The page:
California actually passed strong campaign finance disclosure legislation in 2017, but that law didn't cover everything -- it still lets big donors push out mass text messages without revealing themselves, and it also hides the big donors behind massive petitioning efforts. But AB 201 and SB 47 would close these loopholes, so the California Clean Money Action Fund helps you tell California state legislators to do more to expose big campaign donors by passing these bills. AB 201 would force candidates to put their names on text messages and PACs to put committee names or URLs leading to disclosure info; SB 47 would require petition gatherers to disclose the top three donors of that petition before soliciting a signature. We're looking at a few hundred million text messages and over two dozen ballot initiatives (in 2018) that require more sunlight, so this isn't a "solution looking for a problem" -- you know, like Voter ID or Interstate Crosscheck.
Meanwhile, H.R. 3844, the Farmer Fairness Act, would at least address this issue as it related to factory farm waste. As it is now, big ag corporations have gamed the system so that the small farmers who own the animals on factory farms take all the blame for the waste on big factory farms, while the big ag corporations make off with all the profit! But the Farmer Fairness Act would "require all persons exercising substantial operational control over the concentrated animal feeding operation," which would include anyone who "exercises any control over the activities, operation, or management of a concentrated animal feeding operation." Hence both small farmer and big factory farm would be on the hook for polluting nearby rivers and streams with their animal waste. Food and Water Watch helps you tell your Congressfolk to fight big ag domination of small farmers by passing the Farmer Fairness Act.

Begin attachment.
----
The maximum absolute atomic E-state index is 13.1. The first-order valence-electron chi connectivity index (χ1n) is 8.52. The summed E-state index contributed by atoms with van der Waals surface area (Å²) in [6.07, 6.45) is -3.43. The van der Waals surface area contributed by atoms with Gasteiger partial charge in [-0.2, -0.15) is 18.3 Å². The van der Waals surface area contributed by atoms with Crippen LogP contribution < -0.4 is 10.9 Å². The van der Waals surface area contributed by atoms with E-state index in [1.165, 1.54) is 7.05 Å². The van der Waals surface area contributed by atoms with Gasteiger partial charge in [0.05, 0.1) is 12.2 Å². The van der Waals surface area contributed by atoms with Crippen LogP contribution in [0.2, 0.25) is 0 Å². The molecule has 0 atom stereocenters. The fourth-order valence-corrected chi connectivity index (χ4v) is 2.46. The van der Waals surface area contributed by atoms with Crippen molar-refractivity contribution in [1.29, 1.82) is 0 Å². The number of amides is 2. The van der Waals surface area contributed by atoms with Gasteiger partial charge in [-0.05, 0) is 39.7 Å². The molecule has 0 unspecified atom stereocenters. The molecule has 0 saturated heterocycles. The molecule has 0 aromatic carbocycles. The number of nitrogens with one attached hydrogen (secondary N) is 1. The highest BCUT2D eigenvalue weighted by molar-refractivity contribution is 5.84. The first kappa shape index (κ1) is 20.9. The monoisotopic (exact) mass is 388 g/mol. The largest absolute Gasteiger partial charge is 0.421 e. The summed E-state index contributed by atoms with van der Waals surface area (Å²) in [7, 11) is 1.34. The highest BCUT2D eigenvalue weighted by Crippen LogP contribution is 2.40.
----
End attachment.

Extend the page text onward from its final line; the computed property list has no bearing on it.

In other news, if you've missed previous opportunities to tell your Congressfolk to pass legislation that would better address the clean-up of ubiquitous and poisonous PFAS chemicals, then the Union of Concerned Scientists still helps you do that. Specifically, you'd tell your Congressfolk to support provisions of the must-pass defense authorization bill that would better track PFAS contamination and better coordinate PFAS cleanup efforts; this is a big deal -- not just because scientists have linked PFAS chemicals to cancer, thyroid disease, and liver damage, not just because you can find PFAS chemicals in so many commonplace items ranging from nonstick saucepans to food packaging, but also because firefighting foam is a major source of PFAS chemicals, and our soldiers do put out a lot of fires. So, for once, let's pass some defense spending that helps all of us, and not just some defense contracting corporation's CEO.
Finally, if you've missed previous opportunities to tell your Congressfolk to stop our Administration's plans to reduce safety inspections at pork processing plants, then Penn PIRG still helps you do that. What on Earth has possessed our last two Administrations to try to mess with meat inspections? Do they not know that food poisoning always gets into the news? It seems like the best of our politicians listen too much to big agricultural corporations like they know everything, when mostly what they know is how to redistribute income upward from consumers (and farmers!) to themselves. Some "expertise," that. Of course, the worst of our politicians only pretend to be that stupid, but actually mean to make their big ag cronies richer and damn the consequences for everyone else. Oh, well, I guess Americans are only the people who eat the food. Seriously, we deserve better, from both our food processing corporations and our politicians.